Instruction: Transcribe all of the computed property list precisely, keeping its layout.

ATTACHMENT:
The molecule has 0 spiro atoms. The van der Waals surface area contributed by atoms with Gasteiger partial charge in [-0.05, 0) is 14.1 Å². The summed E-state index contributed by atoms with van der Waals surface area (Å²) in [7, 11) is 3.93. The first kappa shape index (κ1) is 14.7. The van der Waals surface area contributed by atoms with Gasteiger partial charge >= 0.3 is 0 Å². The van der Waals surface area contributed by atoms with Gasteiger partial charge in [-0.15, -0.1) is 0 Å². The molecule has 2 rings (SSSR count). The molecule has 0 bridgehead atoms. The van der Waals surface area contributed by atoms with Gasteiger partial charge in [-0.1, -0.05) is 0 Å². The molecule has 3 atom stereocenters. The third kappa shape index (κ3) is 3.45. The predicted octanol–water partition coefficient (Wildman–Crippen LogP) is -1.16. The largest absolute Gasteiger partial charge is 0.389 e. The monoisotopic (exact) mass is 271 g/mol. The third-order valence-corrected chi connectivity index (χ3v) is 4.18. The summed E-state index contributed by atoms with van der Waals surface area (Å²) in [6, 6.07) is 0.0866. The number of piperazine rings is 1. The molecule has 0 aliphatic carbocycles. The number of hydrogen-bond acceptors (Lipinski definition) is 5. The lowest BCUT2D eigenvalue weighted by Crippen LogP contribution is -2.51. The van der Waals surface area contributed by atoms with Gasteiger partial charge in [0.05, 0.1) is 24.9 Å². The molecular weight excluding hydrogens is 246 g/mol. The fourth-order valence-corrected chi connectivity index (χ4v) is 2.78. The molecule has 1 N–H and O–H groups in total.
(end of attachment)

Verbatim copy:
The molecule has 0 spiro atoms. The van der Waals surface area contributed by atoms with Gasteiger partial charge in [-0.05, 0) is 14.1 Å². The summed E-state index contributed by atoms with van der Waals surface area (Å²) in [7, 11) is 3.93. The first kappa shape index (κ1) is 14.7. The van der Waals surface area contributed by atoms with Gasteiger partial charge >= 0.3 is 0 Å². The van der Waals surface area contributed by atoms with Gasteiger partial charge in [-0.15, -0.1) is 0 Å². The molecule has 2 rings (SSSR count). The molecule has 0 bridgehead atoms. The van der Waals surface area contributed by atoms with Gasteiger partial charge in [-0.1, -0.05) is 0 Å². The molecule has 3 atom stereocenters. The third kappa shape index (κ3) is 3.45. The predicted octanol–water partition coefficient (Wildman–Crippen LogP) is -1.16. The largest absolute Gasteiger partial charge is 0.389 e. The monoisotopic (exact) mass is 271 g/mol. The third-order valence-corrected chi connectivity index (χ3v) is 4.18. The summed E-state index contributed by atoms with van der Waals surface area (Å²) in [6, 6.07) is 0.0866. The number of piperazine rings is 1. The molecule has 0 aliphatic carbocycles. The number of hydrogen-bond acceptors (Lipinski definition) is 5. The lowest BCUT2D eigenvalue weighted by Crippen LogP contribution is -2.51. The van der Waals surface area contributed by atoms with Gasteiger partial charge in [0.05, 0.1) is 24.9 Å². The molecular weight excluding hydrogens is 246 g/mol. The fourth-order valence-corrected chi connectivity index (χ4v) is 2.78. The molecule has 1 N–H and O–H groups in total.